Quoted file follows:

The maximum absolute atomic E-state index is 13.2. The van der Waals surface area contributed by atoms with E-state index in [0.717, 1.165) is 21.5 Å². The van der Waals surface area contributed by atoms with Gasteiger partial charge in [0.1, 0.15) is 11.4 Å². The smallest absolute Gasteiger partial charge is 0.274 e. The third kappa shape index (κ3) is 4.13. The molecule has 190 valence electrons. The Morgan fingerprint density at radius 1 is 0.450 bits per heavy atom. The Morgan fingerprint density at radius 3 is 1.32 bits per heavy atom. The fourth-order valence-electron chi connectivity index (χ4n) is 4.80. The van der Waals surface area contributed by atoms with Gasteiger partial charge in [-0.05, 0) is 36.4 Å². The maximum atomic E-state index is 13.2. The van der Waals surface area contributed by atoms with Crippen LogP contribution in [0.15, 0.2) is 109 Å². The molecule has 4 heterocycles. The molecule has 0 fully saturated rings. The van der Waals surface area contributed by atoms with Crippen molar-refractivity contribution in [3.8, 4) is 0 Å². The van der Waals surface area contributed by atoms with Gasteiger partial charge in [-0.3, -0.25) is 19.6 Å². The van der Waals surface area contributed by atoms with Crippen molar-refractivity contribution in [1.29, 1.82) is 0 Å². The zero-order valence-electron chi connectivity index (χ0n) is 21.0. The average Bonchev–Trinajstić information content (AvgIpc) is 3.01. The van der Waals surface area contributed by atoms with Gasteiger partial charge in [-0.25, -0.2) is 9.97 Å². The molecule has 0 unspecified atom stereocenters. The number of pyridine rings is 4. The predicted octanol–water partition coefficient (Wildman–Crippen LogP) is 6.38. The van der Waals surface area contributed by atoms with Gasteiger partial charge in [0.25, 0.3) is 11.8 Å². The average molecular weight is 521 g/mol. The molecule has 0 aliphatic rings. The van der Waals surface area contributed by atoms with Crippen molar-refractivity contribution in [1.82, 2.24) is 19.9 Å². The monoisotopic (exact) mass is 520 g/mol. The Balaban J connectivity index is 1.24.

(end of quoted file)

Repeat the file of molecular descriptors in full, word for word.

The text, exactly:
The maximum absolute atomic E-state index is 13.2. The van der Waals surface area contributed by atoms with E-state index in [0.717, 1.165) is 21.5 Å². The van der Waals surface area contributed by atoms with Gasteiger partial charge in [0.1, 0.15) is 11.4 Å². The smallest absolute Gasteiger partial charge is 0.274 e. The third kappa shape index (κ3) is 4.13. The molecule has 190 valence electrons. The Morgan fingerprint density at radius 1 is 0.450 bits per heavy atom. The Morgan fingerprint density at radius 3 is 1.32 bits per heavy atom. The fourth-order valence-electron chi connectivity index (χ4n) is 4.80. The van der Waals surface area contributed by atoms with Gasteiger partial charge in [-0.05, 0) is 36.4 Å². The maximum atomic E-state index is 13.2. The van der Waals surface area contributed by atoms with Crippen LogP contribution in [0.15, 0.2) is 109 Å². The molecule has 4 heterocycles. The molecule has 0 fully saturated rings. The van der Waals surface area contributed by atoms with Crippen molar-refractivity contribution in [3.8, 4) is 0 Å². The van der Waals surface area contributed by atoms with Gasteiger partial charge in [-0.3, -0.25) is 19.6 Å². The van der Waals surface area contributed by atoms with Crippen molar-refractivity contribution in [1.29, 1.82) is 0 Å². The zero-order valence-electron chi connectivity index (χ0n) is 21.0. The average Bonchev–Trinajstić information content (AvgIpc) is 3.01. The van der Waals surface area contributed by atoms with Gasteiger partial charge in [-0.25, -0.2) is 9.97 Å². The molecule has 0 unspecified atom stereocenters. The number of pyridine rings is 4. The predicted octanol–water partition coefficient (Wildman–Crippen LogP) is 6.38. The van der Waals surface area contributed by atoms with Gasteiger partial charge in [0.25, 0.3) is 11.8 Å². The average molecular weight is 521 g/mol. The molecule has 0 aliphatic rings. The van der Waals surface area contributed by atoms with Crippen molar-refractivity contribution in [1.82, 2.24) is 19.9 Å². The monoisotopic (exact) mass is 520 g/mol. The Balaban J connectivity index is 1.24.